By Josh Suchon, STAFF WRITER
OAKLAND — For the better part of Paul DePodesta's adult life, the 7 p.m. hour meant it was five minutes from first pitch.
These days, that's bathing time for his 2-year-old son and 5-month-old daughter, and DePodesta is happy to spend the time with his family in their Los Angeles home.
DePodesta was the A's assistant general manager from 1997-2003, then was hired as the Dodgers general manager. DePodesta spent two controversial years running the Dodgers, then was fired this past off-season.
Because he had such a pivotal role in assembling both rosters, DePodesta would figure to be an interested observer of this weekend's A's-Dodgers interleague series. But it's doubtful DePodesta will watch any of it.
DePodesta said he's not bitter. He just enjoys the extended time he's spending with his family, because the hours required to run a baseball club made that so difficult in the past.
He's exploring what his next career move will be, and is happy to do some volunteer work for Habitat for Humanity in the greater Los Angeles area, doing mostly construction.
About once a week, DePodesta hammers nails, pours concrete, puts up dry wall, or "whatever else they tell me to do."
Nobody around him knows he used to run the Dodgers.
"I'm just like anybody else," DePodesta said by telephone from Los Angeles. "Just another guy wearing a baseball hat and safety goggles."
DePodesta said the options he's exploring are inside and outside of baseball. But also admitted, "I still have a lot of passion for baseball."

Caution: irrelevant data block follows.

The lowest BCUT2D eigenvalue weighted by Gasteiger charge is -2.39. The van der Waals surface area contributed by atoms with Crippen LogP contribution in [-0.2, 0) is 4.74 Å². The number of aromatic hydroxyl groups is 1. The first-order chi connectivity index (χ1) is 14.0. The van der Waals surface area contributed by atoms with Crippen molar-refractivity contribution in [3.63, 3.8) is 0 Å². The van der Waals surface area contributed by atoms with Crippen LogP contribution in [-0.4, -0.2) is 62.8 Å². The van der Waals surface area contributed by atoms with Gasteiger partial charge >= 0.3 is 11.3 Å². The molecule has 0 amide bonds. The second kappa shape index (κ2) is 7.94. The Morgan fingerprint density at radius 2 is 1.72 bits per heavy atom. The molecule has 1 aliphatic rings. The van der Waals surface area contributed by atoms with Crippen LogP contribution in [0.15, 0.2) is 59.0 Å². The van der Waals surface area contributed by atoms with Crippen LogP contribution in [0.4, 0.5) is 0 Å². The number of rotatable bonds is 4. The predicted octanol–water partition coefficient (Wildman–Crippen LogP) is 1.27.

When he does watch baseball, it's usually the A's.
"I will always be a fan of the A's and all the people there," DePodesta said. "I was part of some very special years. I'll always have a fondness for a lot of people with the A's, both on and off the field. I'll never stop rooting for the A's."
By terms of his financial settlement from the Dodgers, DePodesta isn't allowed to discuss publicly any aspect of his time with the team.
Acquiring Milton Bradley from Cleveland was one of DePodesta's first moves as GM. Trading Bradley to the A's was one of the Ned Colletti's first moves after replacing DePodesta.
Bradley had a rocky two years in Los Angeles and has had an injury-plagued two-and-a-half months with the A's. DePodesta remains fond of Bradley, saying, "I think the world of Milton."
ONE-HOPPERS: Bradley was feeling discomfort in his left shoulder, so he went to have an MRI taken, which showed no structural damage. ... Dr. Jerrald Goldman concluded Rich Harden's elbow is less severe than a radiologist originally thought, but Harden won't start throwing until next Thursday, at the earliest. ... Justin Duchscherer's bullpen session went well Thursday — and if he suffers no setbacks, he'll throw a simulated game Saturday, begin a rehab assignment early next week, and could be available next weekend against the Giants. ... Joe Kennedy was finally pain-free Wednesday and wanted to play catch but was told by trainers he'll feel really pain-free today and can begin throwing that day. ... Jeremy Brown flew in Thursday morning from Tacoma, where Triple-A Sacramento was playing, as the replacement for Frank Thomas, who was placed on the disabled list, giving the A's three catchers. That allows Macha to start Adam Melhuse at designated hitter, which he was leaning toward doing tonight.